Goetheanum/Dornach, February 2017
Fertile soils help to counter climate change Not only do humus rich soils improve fertility they also sequester more carbon dioxide than those that are poor in humus.
Over 750 people from 36 countries attended the international conference on soil fertility that was organised by the Agriculture Section at the Goetheanum from 1st to 4th February 2017. The connection between soil quality, climate and food security was clearly demonstrated. Soil with a higher humus content is able to hold and retain more water and carbon dioxide. A fertile soil therefore quite naturally contributes towards stabilising climate change and ensuring food security. "Under good management the fertility of the soil improves year by year" said Ueli Hurter, co-leader of the Agriculture Section at the Goetheanum, out of his own experience.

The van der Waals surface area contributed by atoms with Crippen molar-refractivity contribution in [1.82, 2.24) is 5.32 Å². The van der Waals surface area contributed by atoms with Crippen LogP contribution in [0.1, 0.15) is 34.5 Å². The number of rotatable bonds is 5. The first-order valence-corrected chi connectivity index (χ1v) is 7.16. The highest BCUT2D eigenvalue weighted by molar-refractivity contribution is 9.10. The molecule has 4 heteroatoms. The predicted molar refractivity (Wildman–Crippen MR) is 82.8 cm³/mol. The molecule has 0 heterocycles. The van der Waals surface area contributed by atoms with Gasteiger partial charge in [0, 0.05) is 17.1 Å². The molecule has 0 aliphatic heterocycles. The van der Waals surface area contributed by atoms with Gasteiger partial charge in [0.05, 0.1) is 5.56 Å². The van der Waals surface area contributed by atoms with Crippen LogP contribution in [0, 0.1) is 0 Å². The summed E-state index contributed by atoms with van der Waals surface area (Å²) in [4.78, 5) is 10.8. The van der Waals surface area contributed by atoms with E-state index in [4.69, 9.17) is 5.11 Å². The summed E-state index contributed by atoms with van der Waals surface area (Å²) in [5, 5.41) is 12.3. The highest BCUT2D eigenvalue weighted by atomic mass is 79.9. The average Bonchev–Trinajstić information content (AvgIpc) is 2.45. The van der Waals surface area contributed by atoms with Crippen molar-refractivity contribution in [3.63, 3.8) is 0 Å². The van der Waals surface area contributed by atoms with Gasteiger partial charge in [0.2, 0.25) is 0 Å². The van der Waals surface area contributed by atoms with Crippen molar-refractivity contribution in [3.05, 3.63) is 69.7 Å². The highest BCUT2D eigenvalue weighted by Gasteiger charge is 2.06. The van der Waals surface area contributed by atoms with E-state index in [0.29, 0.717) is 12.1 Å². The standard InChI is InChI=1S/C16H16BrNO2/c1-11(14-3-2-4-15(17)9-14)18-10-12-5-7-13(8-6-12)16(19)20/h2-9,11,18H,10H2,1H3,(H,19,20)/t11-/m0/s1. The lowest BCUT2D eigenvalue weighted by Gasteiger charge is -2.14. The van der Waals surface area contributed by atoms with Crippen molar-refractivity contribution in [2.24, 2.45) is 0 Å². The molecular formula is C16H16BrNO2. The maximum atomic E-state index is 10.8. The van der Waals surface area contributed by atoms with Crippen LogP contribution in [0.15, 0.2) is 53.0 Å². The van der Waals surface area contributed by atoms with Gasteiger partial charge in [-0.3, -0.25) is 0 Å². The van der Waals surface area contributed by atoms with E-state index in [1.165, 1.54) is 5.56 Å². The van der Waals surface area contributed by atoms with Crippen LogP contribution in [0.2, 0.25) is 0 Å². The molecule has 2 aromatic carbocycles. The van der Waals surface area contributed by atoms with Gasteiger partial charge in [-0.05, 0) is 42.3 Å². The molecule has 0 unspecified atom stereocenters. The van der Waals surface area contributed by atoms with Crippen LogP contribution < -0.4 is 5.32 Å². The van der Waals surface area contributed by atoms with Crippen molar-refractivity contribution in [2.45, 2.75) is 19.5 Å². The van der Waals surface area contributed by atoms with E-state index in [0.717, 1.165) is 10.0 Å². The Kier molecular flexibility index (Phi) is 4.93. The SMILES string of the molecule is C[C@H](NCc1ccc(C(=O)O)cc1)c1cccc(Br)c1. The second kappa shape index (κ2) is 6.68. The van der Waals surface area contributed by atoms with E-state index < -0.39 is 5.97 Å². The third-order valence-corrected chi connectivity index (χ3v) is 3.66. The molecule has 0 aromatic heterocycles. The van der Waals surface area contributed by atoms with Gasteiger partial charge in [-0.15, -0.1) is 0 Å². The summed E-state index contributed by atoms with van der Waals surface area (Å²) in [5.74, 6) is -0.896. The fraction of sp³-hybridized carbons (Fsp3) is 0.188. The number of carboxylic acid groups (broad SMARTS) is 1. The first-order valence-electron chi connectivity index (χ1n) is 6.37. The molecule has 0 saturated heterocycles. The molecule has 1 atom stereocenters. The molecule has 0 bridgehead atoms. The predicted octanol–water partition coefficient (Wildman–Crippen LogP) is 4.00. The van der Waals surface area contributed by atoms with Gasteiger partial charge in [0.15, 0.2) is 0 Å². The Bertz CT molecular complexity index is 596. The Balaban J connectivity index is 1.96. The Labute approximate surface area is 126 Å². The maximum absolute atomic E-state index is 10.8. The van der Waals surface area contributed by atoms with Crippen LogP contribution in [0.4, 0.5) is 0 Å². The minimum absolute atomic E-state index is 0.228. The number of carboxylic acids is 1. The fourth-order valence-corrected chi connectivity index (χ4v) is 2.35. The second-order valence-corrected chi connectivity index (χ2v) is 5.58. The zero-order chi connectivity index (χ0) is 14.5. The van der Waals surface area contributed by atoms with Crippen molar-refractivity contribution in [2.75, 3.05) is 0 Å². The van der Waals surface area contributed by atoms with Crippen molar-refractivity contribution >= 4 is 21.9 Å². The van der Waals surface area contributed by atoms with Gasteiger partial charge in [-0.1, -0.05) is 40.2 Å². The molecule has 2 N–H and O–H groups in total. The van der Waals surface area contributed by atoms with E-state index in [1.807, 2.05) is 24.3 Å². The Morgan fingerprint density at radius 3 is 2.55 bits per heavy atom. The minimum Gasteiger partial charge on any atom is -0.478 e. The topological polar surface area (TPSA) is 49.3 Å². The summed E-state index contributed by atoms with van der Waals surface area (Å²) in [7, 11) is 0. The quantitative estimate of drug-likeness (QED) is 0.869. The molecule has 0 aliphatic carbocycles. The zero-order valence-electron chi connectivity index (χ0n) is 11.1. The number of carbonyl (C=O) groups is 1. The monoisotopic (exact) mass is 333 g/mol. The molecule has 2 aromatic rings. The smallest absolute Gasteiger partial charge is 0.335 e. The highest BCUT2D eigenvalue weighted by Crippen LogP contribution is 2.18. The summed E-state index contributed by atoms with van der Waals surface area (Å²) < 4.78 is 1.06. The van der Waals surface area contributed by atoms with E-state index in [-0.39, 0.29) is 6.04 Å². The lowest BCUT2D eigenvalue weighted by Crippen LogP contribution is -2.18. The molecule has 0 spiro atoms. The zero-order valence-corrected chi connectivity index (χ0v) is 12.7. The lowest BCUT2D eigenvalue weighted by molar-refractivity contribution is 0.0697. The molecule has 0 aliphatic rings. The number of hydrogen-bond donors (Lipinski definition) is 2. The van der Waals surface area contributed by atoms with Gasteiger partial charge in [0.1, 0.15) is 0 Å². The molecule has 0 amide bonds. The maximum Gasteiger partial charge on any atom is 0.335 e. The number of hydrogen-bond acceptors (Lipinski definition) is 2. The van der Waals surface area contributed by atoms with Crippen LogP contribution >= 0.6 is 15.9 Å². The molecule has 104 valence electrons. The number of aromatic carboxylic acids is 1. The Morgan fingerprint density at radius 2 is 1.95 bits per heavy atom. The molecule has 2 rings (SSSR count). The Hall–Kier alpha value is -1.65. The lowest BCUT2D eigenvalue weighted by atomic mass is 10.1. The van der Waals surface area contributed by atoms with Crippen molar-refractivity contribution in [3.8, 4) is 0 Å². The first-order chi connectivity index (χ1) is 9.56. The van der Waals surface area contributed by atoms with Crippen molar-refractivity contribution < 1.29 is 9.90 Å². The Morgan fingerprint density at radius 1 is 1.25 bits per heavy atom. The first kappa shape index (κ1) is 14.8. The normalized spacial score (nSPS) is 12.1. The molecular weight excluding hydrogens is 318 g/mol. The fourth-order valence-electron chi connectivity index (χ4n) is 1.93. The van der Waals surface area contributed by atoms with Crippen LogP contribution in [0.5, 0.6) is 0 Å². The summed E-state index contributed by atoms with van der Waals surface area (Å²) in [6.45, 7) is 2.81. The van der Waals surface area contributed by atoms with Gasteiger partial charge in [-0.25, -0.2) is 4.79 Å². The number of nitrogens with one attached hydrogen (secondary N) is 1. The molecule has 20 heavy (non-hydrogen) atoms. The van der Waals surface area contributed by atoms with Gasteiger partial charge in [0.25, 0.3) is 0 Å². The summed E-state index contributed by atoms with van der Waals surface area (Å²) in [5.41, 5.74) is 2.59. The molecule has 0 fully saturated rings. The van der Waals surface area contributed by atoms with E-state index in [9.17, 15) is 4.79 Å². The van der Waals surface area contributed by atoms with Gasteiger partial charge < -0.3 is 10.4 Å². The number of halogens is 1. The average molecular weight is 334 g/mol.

The welcome speech given by Prince Charles to the international conference on soil fertility.